A Blue Ridge Mountain Drive

Last weekend, the wife and I spent a day in the mountains. Unlike most people, we both love driving in the car, especially when we have an audiobook to pass the time. We’re like the people who, at the advent of the automobile, marveled at the access and convenience it afforded. Back then, road trips were more about the journey than the destination. On a recent trip from Florida to South Carolina, we traveled almost exclusively on small highways. It took an extra few hours, but we got to see all sorts of Americana. On this trip, we drove to Silva, NC and worked our way back on scenic parkways and byways.

Along the trip, we went to a farmers’ market in Silva, NC, got some barbecue in Dillsboro, NC, visited Dry Falls, Bridal Veil Falls, drove through Highlands, NC, Cashiers, NC, and took back roads all the way back home. We were in the mountains almost the entire time. After 8½ hours of winding roads, my forearms were actually sore from turning the wheel.

Here are some pictures the wife took. Like I’ve said before, she’s a lot better with a camera than I am. Click on the first image to enlarge, then use your right arrow key to advance:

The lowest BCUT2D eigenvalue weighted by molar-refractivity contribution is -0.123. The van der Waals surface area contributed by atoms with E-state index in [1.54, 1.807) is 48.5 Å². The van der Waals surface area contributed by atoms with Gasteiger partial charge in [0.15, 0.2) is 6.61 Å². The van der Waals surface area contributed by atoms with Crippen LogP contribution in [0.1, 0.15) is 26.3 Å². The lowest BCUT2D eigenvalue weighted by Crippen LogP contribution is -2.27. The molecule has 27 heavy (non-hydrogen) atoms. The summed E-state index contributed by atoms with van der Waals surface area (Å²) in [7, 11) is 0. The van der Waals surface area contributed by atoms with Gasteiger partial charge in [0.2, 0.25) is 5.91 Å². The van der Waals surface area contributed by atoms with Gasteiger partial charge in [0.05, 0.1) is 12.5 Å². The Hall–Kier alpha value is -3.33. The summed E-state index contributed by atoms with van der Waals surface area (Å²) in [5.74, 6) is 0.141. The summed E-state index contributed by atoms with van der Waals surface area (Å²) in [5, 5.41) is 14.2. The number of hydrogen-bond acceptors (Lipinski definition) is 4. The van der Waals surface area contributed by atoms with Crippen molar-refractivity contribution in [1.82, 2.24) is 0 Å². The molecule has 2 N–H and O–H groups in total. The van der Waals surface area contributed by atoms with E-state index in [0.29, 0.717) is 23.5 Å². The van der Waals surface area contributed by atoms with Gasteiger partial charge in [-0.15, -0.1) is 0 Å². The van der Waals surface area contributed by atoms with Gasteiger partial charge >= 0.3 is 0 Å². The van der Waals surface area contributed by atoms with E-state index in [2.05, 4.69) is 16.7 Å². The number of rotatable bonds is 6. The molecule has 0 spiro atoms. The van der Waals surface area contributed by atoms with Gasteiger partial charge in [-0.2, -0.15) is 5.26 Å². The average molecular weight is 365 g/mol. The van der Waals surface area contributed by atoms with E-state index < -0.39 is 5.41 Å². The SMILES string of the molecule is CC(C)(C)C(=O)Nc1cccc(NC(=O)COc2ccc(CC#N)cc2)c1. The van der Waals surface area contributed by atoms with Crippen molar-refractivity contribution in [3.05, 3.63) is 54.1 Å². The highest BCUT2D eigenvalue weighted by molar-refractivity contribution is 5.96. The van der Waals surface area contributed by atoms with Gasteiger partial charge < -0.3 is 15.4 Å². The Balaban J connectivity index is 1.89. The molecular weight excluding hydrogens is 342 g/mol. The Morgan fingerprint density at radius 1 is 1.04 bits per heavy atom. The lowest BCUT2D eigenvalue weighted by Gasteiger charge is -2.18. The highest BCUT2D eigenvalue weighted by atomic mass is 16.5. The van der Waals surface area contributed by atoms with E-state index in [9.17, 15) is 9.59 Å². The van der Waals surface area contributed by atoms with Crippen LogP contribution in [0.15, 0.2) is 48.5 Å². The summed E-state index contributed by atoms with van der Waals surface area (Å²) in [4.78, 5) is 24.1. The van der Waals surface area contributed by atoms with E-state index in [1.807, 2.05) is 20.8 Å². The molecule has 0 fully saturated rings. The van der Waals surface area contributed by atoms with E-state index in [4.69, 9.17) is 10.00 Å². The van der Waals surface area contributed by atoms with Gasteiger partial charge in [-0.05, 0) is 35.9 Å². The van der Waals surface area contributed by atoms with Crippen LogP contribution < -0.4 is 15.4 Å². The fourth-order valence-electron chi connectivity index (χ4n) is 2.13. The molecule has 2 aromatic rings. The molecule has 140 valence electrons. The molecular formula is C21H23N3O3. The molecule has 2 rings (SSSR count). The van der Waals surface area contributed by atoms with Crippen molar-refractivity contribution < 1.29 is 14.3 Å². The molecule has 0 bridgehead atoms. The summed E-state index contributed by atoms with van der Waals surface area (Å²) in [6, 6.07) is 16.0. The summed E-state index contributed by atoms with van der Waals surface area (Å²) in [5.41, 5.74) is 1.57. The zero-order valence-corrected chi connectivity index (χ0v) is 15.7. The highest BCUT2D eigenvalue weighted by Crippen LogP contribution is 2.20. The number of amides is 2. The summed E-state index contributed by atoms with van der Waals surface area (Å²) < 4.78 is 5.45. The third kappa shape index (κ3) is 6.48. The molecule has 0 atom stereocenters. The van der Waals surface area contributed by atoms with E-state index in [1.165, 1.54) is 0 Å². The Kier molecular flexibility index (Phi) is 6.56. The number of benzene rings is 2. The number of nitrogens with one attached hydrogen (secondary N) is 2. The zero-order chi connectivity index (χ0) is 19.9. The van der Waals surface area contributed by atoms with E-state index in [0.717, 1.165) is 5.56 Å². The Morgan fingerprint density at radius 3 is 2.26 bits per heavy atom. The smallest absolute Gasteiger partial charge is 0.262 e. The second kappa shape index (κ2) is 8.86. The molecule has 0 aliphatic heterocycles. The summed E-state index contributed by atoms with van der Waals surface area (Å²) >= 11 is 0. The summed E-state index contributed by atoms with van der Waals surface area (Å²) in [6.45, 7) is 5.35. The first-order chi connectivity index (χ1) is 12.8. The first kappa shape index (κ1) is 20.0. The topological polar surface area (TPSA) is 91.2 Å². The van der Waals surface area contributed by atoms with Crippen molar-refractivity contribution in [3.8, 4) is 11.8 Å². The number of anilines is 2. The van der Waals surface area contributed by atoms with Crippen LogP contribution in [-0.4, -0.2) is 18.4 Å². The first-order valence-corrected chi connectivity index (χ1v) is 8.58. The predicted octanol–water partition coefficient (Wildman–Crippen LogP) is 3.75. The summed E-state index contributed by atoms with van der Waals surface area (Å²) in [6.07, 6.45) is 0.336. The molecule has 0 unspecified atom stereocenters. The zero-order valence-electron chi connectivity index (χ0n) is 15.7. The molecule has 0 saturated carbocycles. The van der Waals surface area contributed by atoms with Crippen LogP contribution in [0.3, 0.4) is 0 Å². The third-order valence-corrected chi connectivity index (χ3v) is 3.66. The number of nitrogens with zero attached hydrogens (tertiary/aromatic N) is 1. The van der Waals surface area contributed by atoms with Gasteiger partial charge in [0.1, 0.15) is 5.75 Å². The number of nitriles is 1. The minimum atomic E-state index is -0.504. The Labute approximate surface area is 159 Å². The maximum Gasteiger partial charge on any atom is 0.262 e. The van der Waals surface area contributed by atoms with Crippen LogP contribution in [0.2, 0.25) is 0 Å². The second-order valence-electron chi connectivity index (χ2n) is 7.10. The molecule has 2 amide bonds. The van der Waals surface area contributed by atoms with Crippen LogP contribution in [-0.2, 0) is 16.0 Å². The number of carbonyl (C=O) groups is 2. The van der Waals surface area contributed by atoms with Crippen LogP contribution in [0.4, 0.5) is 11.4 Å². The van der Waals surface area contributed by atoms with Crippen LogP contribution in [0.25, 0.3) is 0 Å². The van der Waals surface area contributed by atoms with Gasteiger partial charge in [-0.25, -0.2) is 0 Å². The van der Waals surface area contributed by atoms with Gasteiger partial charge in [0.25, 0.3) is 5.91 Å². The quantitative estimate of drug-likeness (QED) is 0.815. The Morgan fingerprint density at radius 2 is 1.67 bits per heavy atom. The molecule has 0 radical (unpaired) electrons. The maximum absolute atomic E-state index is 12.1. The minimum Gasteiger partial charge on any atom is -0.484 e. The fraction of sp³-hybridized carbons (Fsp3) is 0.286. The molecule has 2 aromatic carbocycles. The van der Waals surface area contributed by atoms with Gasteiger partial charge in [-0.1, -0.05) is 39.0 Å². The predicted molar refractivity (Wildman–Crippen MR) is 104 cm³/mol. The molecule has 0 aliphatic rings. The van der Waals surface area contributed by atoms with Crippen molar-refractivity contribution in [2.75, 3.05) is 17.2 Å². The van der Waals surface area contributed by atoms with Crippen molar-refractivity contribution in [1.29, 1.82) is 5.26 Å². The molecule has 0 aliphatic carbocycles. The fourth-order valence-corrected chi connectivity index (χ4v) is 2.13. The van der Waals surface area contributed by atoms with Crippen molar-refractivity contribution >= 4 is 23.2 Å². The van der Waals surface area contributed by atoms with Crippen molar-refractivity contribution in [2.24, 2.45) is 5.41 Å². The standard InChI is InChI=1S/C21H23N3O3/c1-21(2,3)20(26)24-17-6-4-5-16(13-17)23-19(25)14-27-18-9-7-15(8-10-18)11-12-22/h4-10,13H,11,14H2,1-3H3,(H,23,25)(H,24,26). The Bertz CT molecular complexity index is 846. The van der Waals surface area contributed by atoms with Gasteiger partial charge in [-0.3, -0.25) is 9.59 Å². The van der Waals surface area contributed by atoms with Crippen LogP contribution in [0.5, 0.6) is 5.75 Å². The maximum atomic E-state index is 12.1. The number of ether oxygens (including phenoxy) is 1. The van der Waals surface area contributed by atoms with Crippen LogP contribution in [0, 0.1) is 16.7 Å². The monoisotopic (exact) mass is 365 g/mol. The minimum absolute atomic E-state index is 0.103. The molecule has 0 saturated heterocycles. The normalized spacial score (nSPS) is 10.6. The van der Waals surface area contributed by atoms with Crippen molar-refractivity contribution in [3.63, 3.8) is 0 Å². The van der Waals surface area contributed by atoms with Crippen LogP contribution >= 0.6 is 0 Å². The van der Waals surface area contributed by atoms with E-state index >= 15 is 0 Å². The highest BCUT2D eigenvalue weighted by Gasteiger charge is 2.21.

FUN FACT OF THE DAY: Henry Ford, always looking to minimize waste and increase efficiency, helped advance and popularize commercial charcoal briquets made from the wood that piled up at his plant. The charcoal briquets were marketed in conjunction with his cars along the lines of, “Discover America in your Ford. Spend time camping and cooking outdoors with Ford charcoal.” The briquets were later branded under his brother-in-law’s name, Kingsford. Eventually, lots of urbanites were driving through the countryside and their demand for clean places to sleep gave rise to the motel, a hotel for mototrists.

A Blue Ridge Mountain Drive
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